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Salary for a Costumer

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  • Tia Marie
    Does anyone know the salary range for a full time costumer at a themed place, such as Medieval Times? I am just curious?
    Message 1 of 12 , Jun 20 6:15 AM
      Does anyone know the salary range for a full time costumer at a
      themed place, such as Medieval Times?

      I am just curious?
    • Peace, Carla
      What would be a fair price to charge per hour for beaded and sequin fabrics as well as large princess type ball gowns with many layers for hemming and
      Message 2 of 12 , Jun 22 3:56 PM
        What would be a fair price to charge per hour for beaded and sequin fabrics as well as large princess type ball gowns with many layers for hemming and alterations?


        Carla Koontz

        [Non-text portions of this message have been removed]
      • Sylvia Rognstad
        ... market will bear in your area,etc. Sylrog
        Message 3 of 12 , Jun 23 9:04 AM
          > I think that depends on many things--your level of skill, what the
          market will bear in your area,etc.

          Sylrog>
          >
          >
          > What would be a fair price to charge per hour for beaded and sequin
          > fabrics as well as large princess type  ball gowns with many layers
          > for hemming and alterations?
          >
          >
          > Carla Koontz
          >
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        • Sheila Martinez
          Hello Carla, It is so hard to set a price on this type of work without seeing the dress or outfit. I have a very good friend who owns a dry
          Message 4 of 12 , Jun 23 7:37 PM
            Hello Carla,
            It is so hard to set a price on this type of work without seeing the dress or outfit. I have a very good friend who owns a dry cleaner/alterations shop. Anytime I have a hard to price outfit, I go to her and we "consult". I am very lucky to have her. Maybe you could find a person like that to help you with your pricing.
            sheila

            "Peace, Carla" <carla_koontz@...> wrote:
            What would be a fair price to charge per hour for beaded and sequin fabrics as well as large princess type ball gowns with many layers for hemming and alterations?


            Carla Koontz

            [Non-text portions of this message have been removed]



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          • Ana's Accoutremonts
            Okay, enough dancing around--I ve been in this business over 15 years, and I ve learned to set prices high. My mentor told me years ago, If they re not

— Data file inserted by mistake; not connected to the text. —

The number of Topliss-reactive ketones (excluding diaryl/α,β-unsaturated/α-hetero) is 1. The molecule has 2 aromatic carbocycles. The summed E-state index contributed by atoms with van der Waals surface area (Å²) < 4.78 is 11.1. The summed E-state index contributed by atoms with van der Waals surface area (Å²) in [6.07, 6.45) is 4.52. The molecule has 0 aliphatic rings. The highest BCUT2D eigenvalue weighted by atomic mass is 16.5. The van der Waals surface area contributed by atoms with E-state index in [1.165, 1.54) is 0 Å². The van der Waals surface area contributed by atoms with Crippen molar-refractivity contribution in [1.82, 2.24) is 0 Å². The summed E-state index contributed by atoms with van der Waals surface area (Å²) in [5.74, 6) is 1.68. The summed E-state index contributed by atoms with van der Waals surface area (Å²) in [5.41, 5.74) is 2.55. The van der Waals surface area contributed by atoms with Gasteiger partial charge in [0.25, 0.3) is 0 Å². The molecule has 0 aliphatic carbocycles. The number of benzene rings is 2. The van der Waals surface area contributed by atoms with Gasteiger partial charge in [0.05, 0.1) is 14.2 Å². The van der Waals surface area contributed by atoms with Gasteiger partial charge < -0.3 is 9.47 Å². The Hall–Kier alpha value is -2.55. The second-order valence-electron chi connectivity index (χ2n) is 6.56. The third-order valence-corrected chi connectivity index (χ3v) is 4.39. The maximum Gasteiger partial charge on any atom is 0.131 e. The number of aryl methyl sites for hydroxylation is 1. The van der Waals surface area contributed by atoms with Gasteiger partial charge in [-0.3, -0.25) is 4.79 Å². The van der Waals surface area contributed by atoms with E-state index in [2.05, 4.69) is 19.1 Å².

Message 5 of 12 , Jun 24 5:16 AM
              Okay, enough dancing around--I've been in this business over 15 years,
              and I've learned to set prices high. My mentor told me years ago, "If
              they're not complaining when they write the check, then you're not
              charging enough." This sounds hard and exploitational, but it is harder
              to be dirt poor and not pay your bills because you don't charge enough.

              Yes, your level of skill, local market conditions, and cost of living
              are all factors. I find the simplest way to set my prices is by what
              other tradespeople charge. For example, what is the standard hourly
              charge for an auto mechanic in your area? A plumber? How much does it
              cost to get your lawn mown? How much do they charge to give you an
              estimate on fixing your sewing machine? Or to clean and oil it? These
              are all expenses you pay, so you must make enough to afford.

              Unless you just finished your first sewing class, you should charge
              comparable rates to local tradespeople. You are at least as skilled and
              experienced, despite the truism (which is NOT true!) that "anyone can
              sew...." You will encounter resistance from people who shop for
              bargains, like US!

              Please repeat 10 times: "I am not my customer!" You buy your clothes
              at Walmart or at the mall on sale--your customer buys at major
              department stores and boutiques when she feels like it. You want to
              turn down at least as many customers as you accept (turning down
              includes them yelling obscenities at you on the phone when they find out
              your prices). This means that you will get to spend your time sewing
              your best, and get paid what you're worth.

              Hemming and altering beaded and sequined dresses is top level work,
              akin to suit alterations of shoulders and necklines. Call some of the
              people listed under "alterations" in the phone book, and ask them what
              they charge, and then charge AT LEAST as much, if not 10% more. If the
              client complains, explain that you want to do your very best work on
              their dress, and not rush. That if you charge less, you will have to do
              a fast, sloppy job, and you don't want to work that way. If they still
              balk, offer them the numbers of the people you called from the phone
              book. You're better off not working for them.

              Don't feel bad if they go away. Once you get a reputation for excellent